The movie poster for Hannah Arendt (2012)
This outstanding 2012 film
tells the story behind Hannah Arendt’s famous phrase “the banality of evil” while explaining the horrific ability of the modern bureaucratic state’s potential to convert human beings into abstractions and parts of a process.
The film also offers a glimpse, if to me a somewhat inconclusive one, into Arendt’s professional and personal relationship with Martin Heidegger, a still-influential, profound, puzzling philosopher who at least briefly affiliated himself with the Nazis.
Already an acclaimed political philosopher for her book The Origins of Totalitarianism (waiting on my shelf), Arendt secured a deal with the New Yorker to cover the trial of Nazi Lt. Col. Adolf Eichmann, considered a “one of the major organisers of the Holocaust.”
Part of Arendt’s series in the New Yorker suggests Eichmann believed he was merely playing a role in a process and merely following orders, so he did not believe he had a direct role in the killings of millions of Jews. This perspective strains friendships while setting Arendt on a quest to understand the nature of evil. (She did, however, believe a court in Jerusalem did the right thing by ordering Eichmann’s execution.)
But these historical and biographical details don’t carry the film. Barbara Sukowa‘s portrayal of Arendt lured me in and carried me through. Perhaps Sukowa’s most compelling moment is her portrayal of Arendt’s defense of her perspective in a packed college lecture hall. Here we find the phrase “crimes against humanity.”
The film is available for streaming on Netflix. If you don’t demand explosions, gun fights, bikinis, or slapstick in every movie you watch, play this film tonight.
Updated Dec. 19.
“In understanding the self as an achievement, something I must become, Kierkegaard has already distinguished his view from the sort of conception of the self associated with the French philosopher Rene’ Descartes. Descartes saw the self as a unified ego, a consciousness that was necessarily transparent to itself. What Descartes sees as the essence of the self, Kierkegaard views as the goal. Before selfhood proper begins, the pre-self is a complicated mixture of sometimes conflicting desires and tendencies. This is made possible by what we might term the self’s ‘natural dissociation.’ That is, I am not clearly aware of every aspect of myself.” — C. Stephen Evans, Soren Kierkegaard’s Christian Psychology: Insight for Counseling & Pastoral Care (1990)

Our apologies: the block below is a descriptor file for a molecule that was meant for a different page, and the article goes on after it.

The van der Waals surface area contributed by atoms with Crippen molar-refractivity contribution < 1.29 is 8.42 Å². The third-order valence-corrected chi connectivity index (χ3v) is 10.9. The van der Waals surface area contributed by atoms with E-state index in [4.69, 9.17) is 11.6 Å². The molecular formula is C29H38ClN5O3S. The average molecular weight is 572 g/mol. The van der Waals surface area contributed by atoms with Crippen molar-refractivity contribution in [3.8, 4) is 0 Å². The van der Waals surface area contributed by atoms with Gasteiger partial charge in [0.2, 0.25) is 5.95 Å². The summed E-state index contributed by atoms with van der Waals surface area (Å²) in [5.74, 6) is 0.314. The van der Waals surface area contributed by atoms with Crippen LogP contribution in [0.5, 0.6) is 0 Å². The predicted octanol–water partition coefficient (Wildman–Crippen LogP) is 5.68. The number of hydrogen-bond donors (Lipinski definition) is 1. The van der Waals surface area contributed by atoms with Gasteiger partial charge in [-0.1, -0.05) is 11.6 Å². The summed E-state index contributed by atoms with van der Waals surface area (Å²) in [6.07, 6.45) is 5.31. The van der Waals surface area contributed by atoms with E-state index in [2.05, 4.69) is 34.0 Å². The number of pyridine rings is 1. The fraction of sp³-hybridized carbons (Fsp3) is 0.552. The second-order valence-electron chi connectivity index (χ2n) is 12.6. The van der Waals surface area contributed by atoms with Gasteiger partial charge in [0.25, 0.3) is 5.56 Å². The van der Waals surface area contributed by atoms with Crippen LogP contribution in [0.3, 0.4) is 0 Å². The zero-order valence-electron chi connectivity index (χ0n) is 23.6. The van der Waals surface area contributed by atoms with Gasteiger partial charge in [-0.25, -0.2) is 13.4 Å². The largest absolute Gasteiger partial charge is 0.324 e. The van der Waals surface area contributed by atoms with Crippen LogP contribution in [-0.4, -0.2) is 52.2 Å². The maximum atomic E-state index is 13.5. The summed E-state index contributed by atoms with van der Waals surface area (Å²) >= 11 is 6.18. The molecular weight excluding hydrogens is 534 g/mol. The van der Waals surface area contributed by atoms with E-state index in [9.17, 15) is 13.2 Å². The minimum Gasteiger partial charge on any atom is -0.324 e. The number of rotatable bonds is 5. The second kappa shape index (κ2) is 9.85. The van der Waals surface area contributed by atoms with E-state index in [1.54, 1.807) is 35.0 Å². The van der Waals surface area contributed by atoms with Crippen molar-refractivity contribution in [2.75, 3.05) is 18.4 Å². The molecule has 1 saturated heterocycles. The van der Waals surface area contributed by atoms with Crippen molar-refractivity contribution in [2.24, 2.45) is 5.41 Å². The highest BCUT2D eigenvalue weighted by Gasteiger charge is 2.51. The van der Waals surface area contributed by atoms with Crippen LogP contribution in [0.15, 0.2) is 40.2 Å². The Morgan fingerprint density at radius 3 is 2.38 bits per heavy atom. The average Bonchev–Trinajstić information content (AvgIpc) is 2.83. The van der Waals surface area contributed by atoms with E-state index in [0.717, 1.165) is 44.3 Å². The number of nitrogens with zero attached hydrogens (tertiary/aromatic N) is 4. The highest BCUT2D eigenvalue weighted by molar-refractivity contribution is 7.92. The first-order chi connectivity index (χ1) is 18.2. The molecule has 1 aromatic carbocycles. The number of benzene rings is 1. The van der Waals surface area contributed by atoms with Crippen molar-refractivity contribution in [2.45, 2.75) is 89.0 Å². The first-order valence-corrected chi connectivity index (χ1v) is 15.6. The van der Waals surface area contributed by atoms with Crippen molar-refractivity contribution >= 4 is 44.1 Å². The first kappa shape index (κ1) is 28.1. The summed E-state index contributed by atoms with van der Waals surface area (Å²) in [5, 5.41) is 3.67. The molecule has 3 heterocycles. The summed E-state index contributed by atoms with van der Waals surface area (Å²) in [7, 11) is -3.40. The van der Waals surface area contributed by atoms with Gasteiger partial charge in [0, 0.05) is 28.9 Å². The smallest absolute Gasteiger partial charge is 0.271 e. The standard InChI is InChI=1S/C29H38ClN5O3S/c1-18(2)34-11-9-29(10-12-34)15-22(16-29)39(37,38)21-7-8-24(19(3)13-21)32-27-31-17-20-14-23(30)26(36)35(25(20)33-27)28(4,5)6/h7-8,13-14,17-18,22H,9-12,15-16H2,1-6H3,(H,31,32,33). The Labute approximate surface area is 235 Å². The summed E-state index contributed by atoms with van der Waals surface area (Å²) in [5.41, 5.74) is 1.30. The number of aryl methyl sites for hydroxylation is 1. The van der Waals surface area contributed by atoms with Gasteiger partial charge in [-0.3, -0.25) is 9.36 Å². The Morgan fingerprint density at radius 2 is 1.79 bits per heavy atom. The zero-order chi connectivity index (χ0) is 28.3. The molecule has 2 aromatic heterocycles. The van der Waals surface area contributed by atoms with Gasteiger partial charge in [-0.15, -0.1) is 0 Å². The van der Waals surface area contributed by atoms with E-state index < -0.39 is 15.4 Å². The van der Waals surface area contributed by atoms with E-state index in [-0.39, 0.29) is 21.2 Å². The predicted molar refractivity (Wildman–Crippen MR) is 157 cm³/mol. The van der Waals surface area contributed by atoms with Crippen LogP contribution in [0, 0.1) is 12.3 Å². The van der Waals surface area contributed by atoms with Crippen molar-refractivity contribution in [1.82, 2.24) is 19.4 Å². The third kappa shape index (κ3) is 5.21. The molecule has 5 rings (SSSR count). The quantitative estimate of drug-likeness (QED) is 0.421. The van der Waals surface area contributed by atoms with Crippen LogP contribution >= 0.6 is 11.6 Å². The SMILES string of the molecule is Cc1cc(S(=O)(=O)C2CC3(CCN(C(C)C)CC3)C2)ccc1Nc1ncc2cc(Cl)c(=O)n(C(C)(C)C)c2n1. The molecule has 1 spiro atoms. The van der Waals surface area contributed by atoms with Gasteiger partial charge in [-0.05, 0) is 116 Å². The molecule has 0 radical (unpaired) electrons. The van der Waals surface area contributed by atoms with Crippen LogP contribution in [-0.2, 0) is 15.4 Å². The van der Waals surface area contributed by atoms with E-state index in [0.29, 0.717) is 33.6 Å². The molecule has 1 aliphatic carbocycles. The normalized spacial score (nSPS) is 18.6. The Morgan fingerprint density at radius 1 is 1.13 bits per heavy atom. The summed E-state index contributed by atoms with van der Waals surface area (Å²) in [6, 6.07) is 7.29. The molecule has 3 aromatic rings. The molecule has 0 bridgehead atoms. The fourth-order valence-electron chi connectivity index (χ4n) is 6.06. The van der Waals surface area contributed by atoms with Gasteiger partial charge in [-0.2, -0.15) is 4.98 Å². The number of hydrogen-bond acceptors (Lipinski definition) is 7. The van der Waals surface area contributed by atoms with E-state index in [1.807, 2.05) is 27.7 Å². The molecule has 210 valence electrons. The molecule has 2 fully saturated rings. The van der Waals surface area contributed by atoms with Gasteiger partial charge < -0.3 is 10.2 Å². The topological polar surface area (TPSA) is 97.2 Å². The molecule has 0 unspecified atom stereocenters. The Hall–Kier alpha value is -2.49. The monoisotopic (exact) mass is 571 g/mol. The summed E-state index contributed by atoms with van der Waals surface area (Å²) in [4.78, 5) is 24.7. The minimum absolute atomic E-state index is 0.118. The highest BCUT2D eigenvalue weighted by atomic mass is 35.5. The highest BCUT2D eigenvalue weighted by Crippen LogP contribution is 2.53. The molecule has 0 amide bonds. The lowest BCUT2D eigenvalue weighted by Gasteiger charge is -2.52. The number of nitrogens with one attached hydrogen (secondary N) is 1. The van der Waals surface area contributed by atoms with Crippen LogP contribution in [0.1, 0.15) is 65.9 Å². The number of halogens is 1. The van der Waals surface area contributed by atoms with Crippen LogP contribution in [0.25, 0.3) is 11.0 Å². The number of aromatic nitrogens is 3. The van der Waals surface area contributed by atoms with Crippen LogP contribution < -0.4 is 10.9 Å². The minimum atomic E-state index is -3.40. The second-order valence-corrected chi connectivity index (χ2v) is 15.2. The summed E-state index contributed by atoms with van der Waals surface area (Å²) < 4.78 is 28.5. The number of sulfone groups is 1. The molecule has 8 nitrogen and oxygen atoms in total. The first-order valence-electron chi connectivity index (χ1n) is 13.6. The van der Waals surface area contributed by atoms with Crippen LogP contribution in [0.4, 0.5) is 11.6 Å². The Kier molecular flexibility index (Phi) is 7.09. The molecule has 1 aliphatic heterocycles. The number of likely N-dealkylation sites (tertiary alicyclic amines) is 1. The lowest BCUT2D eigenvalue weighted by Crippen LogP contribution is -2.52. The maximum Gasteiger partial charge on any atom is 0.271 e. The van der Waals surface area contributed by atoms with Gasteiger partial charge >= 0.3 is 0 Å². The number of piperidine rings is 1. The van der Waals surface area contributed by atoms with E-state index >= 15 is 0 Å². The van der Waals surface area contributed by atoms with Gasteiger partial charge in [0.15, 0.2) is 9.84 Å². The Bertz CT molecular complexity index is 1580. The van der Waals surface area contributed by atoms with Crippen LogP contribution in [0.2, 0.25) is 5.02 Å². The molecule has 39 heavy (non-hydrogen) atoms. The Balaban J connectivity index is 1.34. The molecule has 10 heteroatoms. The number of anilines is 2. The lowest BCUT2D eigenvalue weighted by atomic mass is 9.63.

Furthermore, think about what Michael Polanyi says in The Tacit Dimension: “We can know more than we can tell.”
To be able to do something does not necessarily mean we know how to explain our ability to do it; to know something does not necessarily mean that we know how we know it.
As someone else has noted in relation to Polanyi’s work, I might be able to take a bicycle around a corner. I might not be able to explain all the physics and mechanics of the process.
This seems to indicate that part of ourselves is not fully integrated with another part of ourselves. This makes Kierkegaard, in the sense mentioned above, seem closer to reality than Descrates. We probably aren’t fully available and transparent to ourselves, and becoming fully available and transparent to ourselves, a noble goal, probably takes time.
That being said, being able to do something does not require you to be able to explain all of how you do it. One could suggest that the ability to do something, without having to give an Enlightenment rationalist’s account of the process, would be a good thing. That might have been the direction of Heidegger.
Also see Our Intellectual Positions and Our Hearts.